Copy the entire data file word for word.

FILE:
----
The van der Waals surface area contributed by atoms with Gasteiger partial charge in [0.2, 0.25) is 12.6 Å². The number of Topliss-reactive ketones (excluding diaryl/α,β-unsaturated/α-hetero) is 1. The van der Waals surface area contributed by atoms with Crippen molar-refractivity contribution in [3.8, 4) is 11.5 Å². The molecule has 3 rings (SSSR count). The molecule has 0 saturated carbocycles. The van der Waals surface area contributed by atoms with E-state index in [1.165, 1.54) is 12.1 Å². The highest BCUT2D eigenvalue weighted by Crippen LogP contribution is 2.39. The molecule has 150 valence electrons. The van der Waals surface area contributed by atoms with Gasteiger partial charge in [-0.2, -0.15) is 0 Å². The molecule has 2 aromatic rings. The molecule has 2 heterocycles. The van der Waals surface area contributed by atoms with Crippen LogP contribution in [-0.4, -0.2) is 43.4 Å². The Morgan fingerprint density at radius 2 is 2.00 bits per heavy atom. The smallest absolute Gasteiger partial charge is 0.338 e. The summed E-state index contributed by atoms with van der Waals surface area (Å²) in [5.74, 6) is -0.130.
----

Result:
The van der Waals surface area contributed by atoms with Gasteiger partial charge in [0.2, 0.25) is 12.6 Å². The number of Topliss-reactive ketones (excluding diaryl/α,β-unsaturated/α-hetero) is 1. The van der Waals surface area contributed by atoms with Crippen molar-refractivity contribution in [3.8, 4) is 11.5 Å². The molecule has 3 rings (SSSR count). The molecule has 0 saturated carbocycles. The van der Waals surface area contributed by atoms with E-state index in [1.165, 1.54) is 12.1 Å². The highest BCUT2D eigenvalue weighted by Crippen LogP contribution is 2.39. The molecule has 150 valence electrons. The van der Waals surface area contributed by atoms with Gasteiger partial charge in [-0.2, -0.15) is 0 Å². The molecule has 2 aromatic rings. The molecule has 2 heterocycles. The van der Waals surface area contributed by atoms with Crippen LogP contribution in [-0.4, -0.2) is 43.4 Å². The Morgan fingerprint density at radius 2 is 2.00 bits per heavy atom. The smallest absolute Gasteiger partial charge is 0.338 e. The summed E-state index contributed by atoms with van der Waals surface area (Å²) in [5.74, 6) is -0.130.